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Published: June 14th 2018
Another early morning. Our ship is now moored at Brandstatt, near Linz. We are off on a full-day excursion to Salzburg.
It's a two-hour ride. Our guide, Eva, is extremely entertaining and makes the time fly by. Both sides of the road are lined by vegetable farms. Crops include corn (fodder for animals, not humans), beets and sugar beets, potatoes, wheat, barley, canola, and, of course, lots of vinyards. I am struck by the large number of solar panels on the roofs of private homes. The terrain becomes increasingly hilly and then mountainous as we press into the interior. At a rest stop along the way, we are tempted by mouth-watering baked goods and treated to a beautiful vista of a lake nestled among mountains.
Salzburg derives its name from the fact that salt used to be mined from the neighbouring mountains. It has two main claims to fame from a tourism perspective: Wolfgang Amadeus Mozart, and the Sound of Music. Mozart was born in Salzburg and spent most of his life here. And the real-life Von Trapp family upon whose lives the Sound of Music was based also lived here before emigrating to the United States.
are deposited near the centre of the old town. The palace towers over the town, but it is not part of the tour. We walk a short distance to Mozart Platz, dominated by a statue of the composer in the centre. Eva tells us that Wolfgang was actually not physically attractive despite the handsome man depicted in the statue. Behind is a luxurious home where Mozart's wife Constanza lived after she remarried following Mozart's death. Eva leads us around the old town, pointing out important sites like the magnificent Salzburg Cathedral. There are several sites associated with Mozart's life (such as his birth home) as well as sites connected to the Von Trapps and The Sound of Music movie. There is an interesting overlap/conflict between the real-life story of the Von Trapps and the movie. For instance, the movie was mostly filmed in the castle at the top of the hill, but the real Von Trapps lived in a different house. The real-life Captain and Maria were married in this abbey, but the movie wedding was filmed in that church.
One of the unique characteristics of Salzburg is the towers added to private homes purely as a symbol of
prestige and power. Eva directs our attention to the shop signs outside the stores, which graphically announce the wares inside for the literacy-challenged. Some are quite beautiful—including the one for a McDonalds! Another interesting thing Eva points out are "stumbling stones." These are small plaques embedded in the pavement at spots where a particular person was killed by the Nazis. Each "stone" lists the person's name, birth and death dates, and circumstances of his or her demise. We also tour the Jewish quarter. Salzburg, like most German cities, had a substantial Jewish population before the war, but Eva tells us that all the city's Jews save 20 left or were deported and likely killed during the war. The remaining 20 were all married to non-Jews.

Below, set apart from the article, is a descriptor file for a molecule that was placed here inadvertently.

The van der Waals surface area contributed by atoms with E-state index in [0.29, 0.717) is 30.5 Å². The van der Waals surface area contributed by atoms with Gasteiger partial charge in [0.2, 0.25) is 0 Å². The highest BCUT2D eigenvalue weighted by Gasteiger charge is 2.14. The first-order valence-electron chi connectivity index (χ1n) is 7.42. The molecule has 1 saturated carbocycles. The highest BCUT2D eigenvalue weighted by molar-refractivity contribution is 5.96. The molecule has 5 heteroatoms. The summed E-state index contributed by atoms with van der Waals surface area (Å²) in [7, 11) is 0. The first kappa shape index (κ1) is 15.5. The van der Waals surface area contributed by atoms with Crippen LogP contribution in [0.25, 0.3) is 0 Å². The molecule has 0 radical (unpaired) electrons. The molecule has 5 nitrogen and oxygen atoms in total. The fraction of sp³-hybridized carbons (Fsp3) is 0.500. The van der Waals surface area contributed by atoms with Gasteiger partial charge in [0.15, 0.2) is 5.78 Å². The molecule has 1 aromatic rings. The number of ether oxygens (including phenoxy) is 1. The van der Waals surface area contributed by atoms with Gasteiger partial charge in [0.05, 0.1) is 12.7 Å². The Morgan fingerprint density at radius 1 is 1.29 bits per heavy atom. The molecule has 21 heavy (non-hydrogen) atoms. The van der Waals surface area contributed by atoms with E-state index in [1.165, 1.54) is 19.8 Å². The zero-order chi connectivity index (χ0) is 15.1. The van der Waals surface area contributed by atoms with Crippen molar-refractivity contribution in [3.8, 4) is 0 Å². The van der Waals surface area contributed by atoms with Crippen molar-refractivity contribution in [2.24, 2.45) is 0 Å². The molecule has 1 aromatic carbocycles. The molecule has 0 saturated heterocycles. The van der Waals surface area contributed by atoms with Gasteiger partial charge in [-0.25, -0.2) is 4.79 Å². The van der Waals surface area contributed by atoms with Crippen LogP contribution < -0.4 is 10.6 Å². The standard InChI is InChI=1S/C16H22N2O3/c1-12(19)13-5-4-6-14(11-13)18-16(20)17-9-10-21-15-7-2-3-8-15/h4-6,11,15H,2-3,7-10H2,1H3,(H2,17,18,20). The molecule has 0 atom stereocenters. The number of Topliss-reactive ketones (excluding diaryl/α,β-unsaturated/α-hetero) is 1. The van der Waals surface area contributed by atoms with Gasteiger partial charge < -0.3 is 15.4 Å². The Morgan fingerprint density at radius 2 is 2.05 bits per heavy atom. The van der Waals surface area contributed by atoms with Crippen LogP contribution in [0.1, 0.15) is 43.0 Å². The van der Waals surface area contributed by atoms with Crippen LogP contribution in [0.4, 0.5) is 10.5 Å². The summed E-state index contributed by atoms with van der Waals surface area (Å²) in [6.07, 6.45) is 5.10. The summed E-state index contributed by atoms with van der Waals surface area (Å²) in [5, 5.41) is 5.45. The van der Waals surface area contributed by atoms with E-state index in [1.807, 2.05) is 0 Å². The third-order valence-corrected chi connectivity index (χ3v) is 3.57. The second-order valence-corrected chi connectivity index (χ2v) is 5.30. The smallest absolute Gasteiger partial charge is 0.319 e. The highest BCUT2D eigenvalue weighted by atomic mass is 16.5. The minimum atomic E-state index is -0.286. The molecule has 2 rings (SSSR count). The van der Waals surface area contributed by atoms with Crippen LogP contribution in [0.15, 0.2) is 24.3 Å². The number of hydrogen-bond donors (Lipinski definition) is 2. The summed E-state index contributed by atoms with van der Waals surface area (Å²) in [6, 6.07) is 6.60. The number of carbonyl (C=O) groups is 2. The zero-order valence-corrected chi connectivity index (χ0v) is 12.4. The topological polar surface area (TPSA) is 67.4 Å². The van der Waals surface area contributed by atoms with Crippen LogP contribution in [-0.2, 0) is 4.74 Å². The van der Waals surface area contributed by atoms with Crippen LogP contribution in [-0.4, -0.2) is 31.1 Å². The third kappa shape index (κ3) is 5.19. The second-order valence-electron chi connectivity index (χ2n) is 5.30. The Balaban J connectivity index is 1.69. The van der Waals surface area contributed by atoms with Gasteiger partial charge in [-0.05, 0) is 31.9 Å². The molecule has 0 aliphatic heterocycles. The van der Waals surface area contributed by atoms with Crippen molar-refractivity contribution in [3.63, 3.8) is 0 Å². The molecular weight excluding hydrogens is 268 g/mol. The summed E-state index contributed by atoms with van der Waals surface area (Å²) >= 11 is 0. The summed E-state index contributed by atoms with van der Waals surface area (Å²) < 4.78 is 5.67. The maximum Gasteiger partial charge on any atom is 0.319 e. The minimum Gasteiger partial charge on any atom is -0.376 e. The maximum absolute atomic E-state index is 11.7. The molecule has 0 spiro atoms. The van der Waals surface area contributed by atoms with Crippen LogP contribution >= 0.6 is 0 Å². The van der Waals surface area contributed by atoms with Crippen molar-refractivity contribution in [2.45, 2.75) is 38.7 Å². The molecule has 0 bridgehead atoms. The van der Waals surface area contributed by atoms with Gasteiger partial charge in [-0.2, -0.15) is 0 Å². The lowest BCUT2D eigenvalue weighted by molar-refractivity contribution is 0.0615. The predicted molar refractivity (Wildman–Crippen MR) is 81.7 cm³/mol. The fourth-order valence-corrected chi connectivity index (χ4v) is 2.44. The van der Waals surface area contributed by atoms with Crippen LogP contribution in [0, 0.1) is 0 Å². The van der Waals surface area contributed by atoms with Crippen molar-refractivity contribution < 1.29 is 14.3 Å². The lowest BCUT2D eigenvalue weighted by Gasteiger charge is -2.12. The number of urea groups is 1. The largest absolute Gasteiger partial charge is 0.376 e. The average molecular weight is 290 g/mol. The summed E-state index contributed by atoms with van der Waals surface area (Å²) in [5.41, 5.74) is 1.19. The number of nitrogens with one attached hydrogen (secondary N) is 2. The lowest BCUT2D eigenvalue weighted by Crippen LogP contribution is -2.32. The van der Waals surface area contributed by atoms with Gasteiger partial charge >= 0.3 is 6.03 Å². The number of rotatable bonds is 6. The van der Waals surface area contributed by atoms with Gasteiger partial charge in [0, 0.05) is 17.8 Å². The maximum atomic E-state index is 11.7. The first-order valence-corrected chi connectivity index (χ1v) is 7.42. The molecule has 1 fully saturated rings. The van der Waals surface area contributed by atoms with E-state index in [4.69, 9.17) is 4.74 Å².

Following the guided portion of the tour, we have a chance to explore the city on our own. We poke around the quaint tourist-oriented shops and make some purchases for people back home. We particularly enjoy the farmers' market, offering a wide variety of produce, flowers and baked goods.
We rejoin Eva and the bus at Mozart Platz. We are then transported high up the mountain to a resort constructed and decorated in
traditional style. We enjoy a traditional Austrian supper followed by a wonderful music and dance presentation dubbed the Salzburg Show. It includes traditional songs and dances as well as classical selections and numbers from the Sound of Music. A small but excellent orchestra is supplemented by two singers and a group of children.
Back on the bus and a 2-hour drive to meet the boat, which is now in Passau, Germany. It's Saturday and big trucks are forbidden to drive on the highways. In fact, we see rows of trucks parked in lots waiting for Monday. As we near the border between Austria and Germany, we pass a small town named Braunau am Inn, the birthplace of He-Who-Must-Not-Be-Named. We cross into Germany, but there's no border control, just a sign. However, just a few kilometres further along is a police check point. They're checking credentials for every car, but our bus is waved through. We all have our passports with us just in case. We notice even more solar panels on roofs in Germany, plus entire fields covered with panels. Eva tells us that solar installations are subsidized by the government in Germany.
The ship sails for Regensburg
at 6 pm. Songs from the Sound of Music waft through our dreams.
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